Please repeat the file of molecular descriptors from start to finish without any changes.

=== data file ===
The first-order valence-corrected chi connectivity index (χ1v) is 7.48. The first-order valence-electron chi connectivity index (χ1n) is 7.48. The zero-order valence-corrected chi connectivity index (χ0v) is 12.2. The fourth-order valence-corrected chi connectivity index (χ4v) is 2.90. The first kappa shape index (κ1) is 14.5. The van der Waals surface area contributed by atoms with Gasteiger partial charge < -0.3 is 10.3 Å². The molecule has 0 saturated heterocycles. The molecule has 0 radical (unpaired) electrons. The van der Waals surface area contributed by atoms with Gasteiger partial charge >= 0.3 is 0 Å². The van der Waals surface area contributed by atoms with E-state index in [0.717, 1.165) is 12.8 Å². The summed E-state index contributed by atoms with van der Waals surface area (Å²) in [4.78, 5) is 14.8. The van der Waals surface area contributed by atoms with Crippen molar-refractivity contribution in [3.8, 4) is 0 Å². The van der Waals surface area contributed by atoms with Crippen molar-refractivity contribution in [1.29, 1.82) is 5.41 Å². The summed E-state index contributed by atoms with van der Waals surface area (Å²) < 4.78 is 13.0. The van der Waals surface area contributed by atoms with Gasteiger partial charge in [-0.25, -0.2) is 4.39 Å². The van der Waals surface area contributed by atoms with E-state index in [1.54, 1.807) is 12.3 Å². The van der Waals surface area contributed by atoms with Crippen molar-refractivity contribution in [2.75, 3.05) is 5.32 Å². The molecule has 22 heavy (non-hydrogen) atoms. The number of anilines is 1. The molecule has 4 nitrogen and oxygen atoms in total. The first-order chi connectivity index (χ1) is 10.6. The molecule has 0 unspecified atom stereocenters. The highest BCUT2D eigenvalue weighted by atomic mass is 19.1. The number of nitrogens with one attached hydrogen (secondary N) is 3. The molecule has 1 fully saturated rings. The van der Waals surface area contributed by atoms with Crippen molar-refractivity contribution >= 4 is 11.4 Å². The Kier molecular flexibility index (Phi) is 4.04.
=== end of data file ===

The first-order valence-corrected chi connectivity index (χ1v) is 7.48. The first-order valence-electron chi connectivity index (χ1n) is 7.48. The zero-order valence-corrected chi connectivity index (χ0v) is 12.2. The fourth-order valence-corrected chi connectivity index (χ4v) is 2.90. The first kappa shape index (κ1) is 14.5. The van der Waals surface area contributed by atoms with Gasteiger partial charge < -0.3 is 10.3 Å². The molecule has 0 saturated heterocycles. The molecule has 0 radical (unpaired) electrons. The van der Waals surface area contributed by atoms with Gasteiger partial charge >= 0.3 is 0 Å². The van der Waals surface area contributed by atoms with E-state index in [0.717, 1.165) is 12.8 Å². The summed E-state index contributed by atoms with van der Waals surface area (Å²) in [4.78, 5) is 14.8. The van der Waals surface area contributed by atoms with Crippen molar-refractivity contribution in [3.8, 4) is 0 Å². The van der Waals surface area contributed by atoms with Crippen molar-refractivity contribution in [1.29, 1.82) is 5.41 Å². The summed E-state index contributed by atoms with van der Waals surface area (Å²) < 4.78 is 13.0. The van der Waals surface area contributed by atoms with Gasteiger partial charge in [-0.25, -0.2) is 4.39 Å². The van der Waals surface area contributed by atoms with E-state index in [1.54, 1.807) is 12.3 Å². The van der Waals surface area contributed by atoms with Crippen molar-refractivity contribution in [2.75, 3.05) is 5.32 Å². The molecule has 22 heavy (non-hydrogen) atoms. The number of anilines is 1. The molecule has 4 nitrogen and oxygen atoms in total. The first-order chi connectivity index (χ1) is 10.6. The molecule has 0 unspecified atom stereocenters. The highest BCUT2D eigenvalue weighted by atomic mass is 19.1. The number of nitrogens with one attached hydrogen (secondary N) is 3. The molecule has 1 fully saturated rings. The van der Waals surface area contributed by atoms with Crippen molar-refractivity contribution >= 4 is 11.4 Å². The Kier molecular flexibility index (Phi) is 4.04.